Insufficient evidence exists to support any strategy where patients either delay their second dose or only receive one dose of COVID-19 mRNA vaccines, even if they have been previously infected with the virus, CDC staff told the agency’s Advisory Committee on Immunization Practices (ACIP) at its Monday meeting.
And ACIP committee members seemed to agree, with few showing any enthusiasm for alternate mRNA vaccine dosing intervals, including delaying a second dose beyond current recommendations. They cited the imprecise estimates about effectiveness of a single dose, and also the potential that one dose won’t be protective against emerging variants. Moreover, the products’ emergency use authorization (EUA) came with the condition that they be given as two doses on a specific schedule.
Previously, NIAID Director Anthony Fauci, MD, weighed in with his hesitancy about one-dose mRNA vaccine studies, and ACIP members were similarly skeptical.
“We don’t have sufficient data to delay second doses beyond what’s currently recommended,” said Grace Lee, MD, ACIP member, of Stanford University in California.
CDC recommendations currently allow up to 6 weeks between doses, though only if it is not possible to adhere to the recommended interval of either 21 days for the Pfizer/BioNTech vaccine or 28 days for Moderna’s.
Agency staff indicated similar lack of data about one dose in people previously infected with COVID-19, saying large-scale antibody testing is not feasible, and that with the correlate of protection currently unknown, they would be unable to extrapolate antibody studies to vaccine effectiveness. This approach, too, runs contrary to the EUA.
Committee members seemed more split on this subject. Helen Keipp Talbot, MD, of Vanderbilt University in Nashville, said more data about prior COVID patients was unnecessary, because “we’ve all taken immunology.” She argued the initial infection acted as the first “dose” of virus — the “prime” — and the vaccine would act as the second “dose” — the “boost.”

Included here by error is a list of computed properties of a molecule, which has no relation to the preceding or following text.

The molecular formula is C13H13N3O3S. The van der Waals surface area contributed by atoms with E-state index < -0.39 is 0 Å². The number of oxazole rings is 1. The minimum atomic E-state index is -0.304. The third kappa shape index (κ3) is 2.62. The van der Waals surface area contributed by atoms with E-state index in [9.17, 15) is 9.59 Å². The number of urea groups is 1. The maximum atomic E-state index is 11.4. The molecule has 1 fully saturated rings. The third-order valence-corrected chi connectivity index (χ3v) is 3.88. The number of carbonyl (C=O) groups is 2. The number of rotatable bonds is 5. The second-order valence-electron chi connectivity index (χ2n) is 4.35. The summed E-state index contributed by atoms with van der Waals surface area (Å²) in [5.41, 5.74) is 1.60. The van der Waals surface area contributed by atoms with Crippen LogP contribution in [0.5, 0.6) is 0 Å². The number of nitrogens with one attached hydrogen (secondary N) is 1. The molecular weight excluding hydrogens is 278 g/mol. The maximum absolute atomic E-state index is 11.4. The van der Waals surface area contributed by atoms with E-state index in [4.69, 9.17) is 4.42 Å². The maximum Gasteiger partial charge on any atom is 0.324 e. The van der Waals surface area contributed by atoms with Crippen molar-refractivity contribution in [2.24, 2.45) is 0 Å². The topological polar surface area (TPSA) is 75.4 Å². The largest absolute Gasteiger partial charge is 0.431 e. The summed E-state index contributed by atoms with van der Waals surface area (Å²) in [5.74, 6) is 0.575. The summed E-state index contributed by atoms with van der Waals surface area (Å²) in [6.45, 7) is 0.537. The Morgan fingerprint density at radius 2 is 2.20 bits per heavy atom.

However, ACIP Chair José Romero, MD, wasn’t convinced, saying that works only if vaccinated individuals have adequate or high antibody titers.
“What happens to individuals that have no antibodies or low antibodies? Are we certain they have enough memory B-cells to boost to levels that will be protective?” said Romero, who is the director of the Arkansas Department of Health.
Another wrinkle in this debate was the variants. CDC researchers presented data bolstering the point that postponing a second dose of COVID-19 vaccine may leave some less protected against variants, including data showing minimal to no neutralization of B.1.351 (the so-called South African variant) after one dose, but improved neutralization of both B.1.351 and B.1.1.7 (the so-called U.K. variant) after the second dose.
Another topic explored was more “age brackets” for eligibility for those under age 65 (such as age 60-64 or 55-59). Panel members appeared unreceptive, saying it would exacerbate existing disparities in access.
“In our rush to administer vaccines, we cannot sacrifice equity. I clearly want to state I am not in favor of any type of age eligibility bracket under age 65 because of the inequity that will cause,” Romero said.
Most committee members also expressed distaste for the idea of prioritizing people with “two or more high-risk medical conditions,” not only citing equity concerns, but also privacy, because it would force people to reveal protected health information to get the vaccine. They also wanted the CDC’s list of “high-risk” conditions clarified.
“Don’t try to make it whose disease is more severe than others,” Talbot said. “I don’t need to know which one, I don’t need to know how many, I just need to know you have one.”
Lee also pointed out requiring two or more high-risk medical condition would make it harder for pregnant women to get the vaccine, as pregnancy is the only high-risk condition for most of them.
Members also said this could lead to more of a punitive approach versus an improvement.
“Whether or not I get high risk condition A versus high risk condition B correct isn’t as important as providing access,” Lee said. “We need to continue to improve on getting it right versus penalizing folks that may not be perfect.”